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Tuesday, April 3, 2012

Autism, Employment, and the Life Cycle

CNN Headlline News discusses challenges over the life cycle, including employment:

In Rochester, Minnesota, The Post-Bulletin reports on the need to help HFA adults navigatee the job market:
“They need people in their life to help them stay on track, and if they have that support, they are the Einsteins of the world, the Bill Gates of the world. They have phenomenal potential to become contributors to society,” said Susan Powers, co-founder of Social Odyssey, an Olmsted County-based support group for family member and individuals with high functioning of autism.
Powers' group is asking local lawmakers to support a pilot program aimed at providing individuals with Asperger Syndrome and other autism spectrum disorders with the jobs skills training and support they need to be successful. At a rally at the Capitol on Monday in honor of World Autism Awareness Day, Rochester Republican Sen. Carla Nelson touted her bill to set up the pilot program. A former special education teacher, Nelson said these students often excel in school thanks to the support in place to help them. The hope is that if there are resources available to help individuals in the workplace, they can continue to succeed. Her bill would allocate $60,000 to provide employment support to these individuals in Olmsted County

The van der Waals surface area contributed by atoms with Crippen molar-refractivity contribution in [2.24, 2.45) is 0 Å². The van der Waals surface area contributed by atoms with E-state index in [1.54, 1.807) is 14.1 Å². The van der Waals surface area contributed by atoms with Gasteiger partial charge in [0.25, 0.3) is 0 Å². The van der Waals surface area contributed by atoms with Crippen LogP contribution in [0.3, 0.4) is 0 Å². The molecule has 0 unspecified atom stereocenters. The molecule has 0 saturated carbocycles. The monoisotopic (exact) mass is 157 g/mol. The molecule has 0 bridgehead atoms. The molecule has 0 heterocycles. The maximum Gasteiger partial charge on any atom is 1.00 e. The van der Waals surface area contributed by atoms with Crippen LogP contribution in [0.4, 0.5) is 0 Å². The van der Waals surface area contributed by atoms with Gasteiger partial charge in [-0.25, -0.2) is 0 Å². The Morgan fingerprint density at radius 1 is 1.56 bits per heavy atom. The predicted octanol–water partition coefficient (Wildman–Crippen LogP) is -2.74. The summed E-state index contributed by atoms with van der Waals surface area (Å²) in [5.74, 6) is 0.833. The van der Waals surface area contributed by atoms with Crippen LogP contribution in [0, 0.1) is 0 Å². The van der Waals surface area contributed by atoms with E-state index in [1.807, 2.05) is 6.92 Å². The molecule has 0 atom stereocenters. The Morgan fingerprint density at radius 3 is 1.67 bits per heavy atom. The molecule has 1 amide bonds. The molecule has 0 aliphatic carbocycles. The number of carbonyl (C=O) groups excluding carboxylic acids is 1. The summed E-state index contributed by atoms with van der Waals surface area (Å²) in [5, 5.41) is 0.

Previous posts have discussed businesses that hire ASD people who can focus on detail. Bloomberg Business Week reports:
The newest entrant into the space in the U.S. is a Los Angeles-based software and design firm called Square One. The company has a small pilot program working to design a software-testing training program for people on the autism spectrum. The project grew out of conversations between company co-founder Chad Hahn and his wife, Shannon, who works with the developmentally disabled. Hahn, along with experts his wife led him to, has put together a software-testing curriculum that he’s now in the process of teaching to an inaugural class of three. The course he’s designed relies not on written instructions but on a software tool called iRise to create simulations of the sort of problems the trainees would confront in an actual work setting.
Hahn is also trying to develop a work environment that would be friendly to those on the autism spectrum, for whom the social interactions of a typical workplace can trigger paralyzing anxiety. For some people, Hahn says, that might mean ensuring that there’s a quiet room or a set of headphones they can put on to block out the buzz around them; for others it’s making sure there’s a counselor there to talk to whenever they need it. Hahn says he’s in talks with Warner Bros. and LegalZoom about software-testing contracts.
But what’s most original about Square One’s approach is how resolutely bottom-line-oriented Hahn is. Specialisterne only worked because of generous Danish subsidies for employing the developmentally disabled, and Aspiritech is a nonprofit. But for the time being Hahn is committed to the for-profit route.